The Stanford Cart was initially created to study driving a vehicle on the Moon remotely from Earth. In 1966, it was reconfigured at the Stanford Artificial Intelligence Laboratory to experiment with the idea of self-driving vehicles. Evolutionary results of this early work can be seen in the autonomous vehicles of today.
Universities have been hotbeds of robotic experimentation. Most built their own from scratch, exploring techniques for moving, planning, and understanding the environment from sensors.
Beginning with Denning Mobile Robotics in 1983, companies sold ready-made autonomous research robots. Denning failed in 1997, but others have taken its place with increasingly sophisticated products.
Minsky, co-founder of MIT’s AI Lab, did pioneering work in neural networks, knowledge representation, linguistics and robotics. This arm is one in a series of manipulators built at MIT.View Artifact Detail
Professor Hirose’s research focuses on robots with animal-like movement: walking, crawling, swimming and slithering. He has also worked on designing robots to detonate abandoned landmines.View Artifact Detail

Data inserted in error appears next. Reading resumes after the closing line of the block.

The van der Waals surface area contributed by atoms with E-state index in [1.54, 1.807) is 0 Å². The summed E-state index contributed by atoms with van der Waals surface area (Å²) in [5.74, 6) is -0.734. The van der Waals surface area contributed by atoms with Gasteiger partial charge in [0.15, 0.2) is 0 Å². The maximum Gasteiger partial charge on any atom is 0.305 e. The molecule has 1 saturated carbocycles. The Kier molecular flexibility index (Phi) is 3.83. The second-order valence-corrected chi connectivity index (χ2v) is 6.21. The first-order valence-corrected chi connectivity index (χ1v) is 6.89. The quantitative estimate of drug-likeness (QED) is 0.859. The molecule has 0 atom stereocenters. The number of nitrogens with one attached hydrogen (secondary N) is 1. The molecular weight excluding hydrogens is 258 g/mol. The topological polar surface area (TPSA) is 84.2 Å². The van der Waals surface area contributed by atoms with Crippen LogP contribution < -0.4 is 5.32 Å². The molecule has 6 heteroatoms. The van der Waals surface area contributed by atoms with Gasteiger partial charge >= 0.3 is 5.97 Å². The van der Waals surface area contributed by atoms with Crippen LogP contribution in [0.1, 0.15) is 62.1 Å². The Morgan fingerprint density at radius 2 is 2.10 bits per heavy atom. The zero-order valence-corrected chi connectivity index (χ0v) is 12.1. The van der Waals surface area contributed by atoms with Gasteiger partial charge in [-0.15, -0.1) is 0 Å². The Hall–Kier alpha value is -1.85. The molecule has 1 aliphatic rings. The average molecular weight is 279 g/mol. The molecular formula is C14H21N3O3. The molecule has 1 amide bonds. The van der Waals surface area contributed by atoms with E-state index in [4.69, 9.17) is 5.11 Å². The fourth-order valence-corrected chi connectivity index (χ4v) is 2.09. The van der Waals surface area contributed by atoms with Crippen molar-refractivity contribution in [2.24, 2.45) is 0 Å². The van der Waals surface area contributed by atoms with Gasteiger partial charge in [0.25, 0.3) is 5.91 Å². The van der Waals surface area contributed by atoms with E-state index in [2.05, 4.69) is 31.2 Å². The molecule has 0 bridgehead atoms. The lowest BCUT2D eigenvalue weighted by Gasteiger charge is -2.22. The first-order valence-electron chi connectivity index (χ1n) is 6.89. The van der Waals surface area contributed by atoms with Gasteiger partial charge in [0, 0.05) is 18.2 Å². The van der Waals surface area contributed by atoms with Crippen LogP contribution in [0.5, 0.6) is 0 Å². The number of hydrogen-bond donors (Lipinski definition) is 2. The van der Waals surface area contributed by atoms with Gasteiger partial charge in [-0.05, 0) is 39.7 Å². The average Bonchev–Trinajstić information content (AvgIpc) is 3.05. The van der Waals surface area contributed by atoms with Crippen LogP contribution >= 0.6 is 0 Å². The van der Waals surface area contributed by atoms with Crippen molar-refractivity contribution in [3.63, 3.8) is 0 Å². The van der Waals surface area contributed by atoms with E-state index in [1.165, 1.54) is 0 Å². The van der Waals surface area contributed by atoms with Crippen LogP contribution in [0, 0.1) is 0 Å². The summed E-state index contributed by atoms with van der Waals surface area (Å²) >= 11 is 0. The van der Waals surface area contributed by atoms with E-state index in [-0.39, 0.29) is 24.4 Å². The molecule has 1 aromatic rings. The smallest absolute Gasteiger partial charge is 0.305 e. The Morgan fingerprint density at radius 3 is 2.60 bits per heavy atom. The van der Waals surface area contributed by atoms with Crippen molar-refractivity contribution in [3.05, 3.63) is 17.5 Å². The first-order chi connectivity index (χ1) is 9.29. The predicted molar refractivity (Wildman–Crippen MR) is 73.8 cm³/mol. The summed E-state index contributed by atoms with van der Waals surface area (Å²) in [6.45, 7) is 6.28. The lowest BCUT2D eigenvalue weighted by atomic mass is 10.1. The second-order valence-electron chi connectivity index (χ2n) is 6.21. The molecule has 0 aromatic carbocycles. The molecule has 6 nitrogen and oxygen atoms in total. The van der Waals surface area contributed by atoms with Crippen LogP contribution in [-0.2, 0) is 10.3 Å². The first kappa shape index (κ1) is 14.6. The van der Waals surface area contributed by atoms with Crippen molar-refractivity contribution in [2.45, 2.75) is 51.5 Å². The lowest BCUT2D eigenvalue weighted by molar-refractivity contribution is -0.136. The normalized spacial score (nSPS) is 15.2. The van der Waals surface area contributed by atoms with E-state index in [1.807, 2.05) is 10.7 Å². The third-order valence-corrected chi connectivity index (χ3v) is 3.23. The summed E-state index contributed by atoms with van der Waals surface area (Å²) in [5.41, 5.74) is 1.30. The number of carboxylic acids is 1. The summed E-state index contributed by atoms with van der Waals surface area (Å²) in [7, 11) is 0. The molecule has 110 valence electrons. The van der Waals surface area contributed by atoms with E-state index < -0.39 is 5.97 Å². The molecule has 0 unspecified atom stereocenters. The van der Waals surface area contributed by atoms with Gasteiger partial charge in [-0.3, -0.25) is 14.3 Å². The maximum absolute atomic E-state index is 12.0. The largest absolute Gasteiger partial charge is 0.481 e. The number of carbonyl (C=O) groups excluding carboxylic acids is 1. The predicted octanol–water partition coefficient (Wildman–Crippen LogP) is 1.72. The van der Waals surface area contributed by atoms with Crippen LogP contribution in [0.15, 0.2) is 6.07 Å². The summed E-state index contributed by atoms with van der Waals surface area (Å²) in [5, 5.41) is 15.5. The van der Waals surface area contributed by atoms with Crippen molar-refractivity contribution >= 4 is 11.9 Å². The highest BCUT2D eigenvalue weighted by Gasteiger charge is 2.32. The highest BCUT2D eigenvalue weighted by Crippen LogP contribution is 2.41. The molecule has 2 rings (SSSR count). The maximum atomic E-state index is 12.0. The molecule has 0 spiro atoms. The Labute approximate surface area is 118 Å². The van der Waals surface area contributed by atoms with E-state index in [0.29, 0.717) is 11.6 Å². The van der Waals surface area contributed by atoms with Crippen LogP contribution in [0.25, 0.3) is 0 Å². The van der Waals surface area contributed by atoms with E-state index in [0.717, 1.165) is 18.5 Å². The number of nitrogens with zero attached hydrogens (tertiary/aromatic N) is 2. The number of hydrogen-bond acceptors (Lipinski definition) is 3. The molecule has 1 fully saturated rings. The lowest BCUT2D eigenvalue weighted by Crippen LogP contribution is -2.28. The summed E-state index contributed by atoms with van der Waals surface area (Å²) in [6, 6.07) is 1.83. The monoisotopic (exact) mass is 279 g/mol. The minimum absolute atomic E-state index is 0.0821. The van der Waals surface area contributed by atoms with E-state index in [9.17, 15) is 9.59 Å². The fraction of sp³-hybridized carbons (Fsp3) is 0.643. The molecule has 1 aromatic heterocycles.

Moravec, who used the Stanford Cart for his PhD thesis, worked in computer vision and robotics. He also wrote on the inevitability of super-intelligent robots.View Artifact Detail
This 12-jointed arm moved like an octopus and could reach around obstacles. It was powered by hydraulics and controlled by a DEC PDP-6.View Artifact Detail
The snake-like Oblix moved by rotating its angled joints. Designed by Professor Shigeo Hirose as both an arm and a tethered rover, Oblix was sold commercially for industrial applications as the MOGURA robot arm.View Artifact Detail
The Centibots project, funded by the Defense Advanced Research Projects Agency (DARPA), sought to prove that up to 100 robots could work together in urban settings to sense their environment and provide surveillance.View Artifact Detail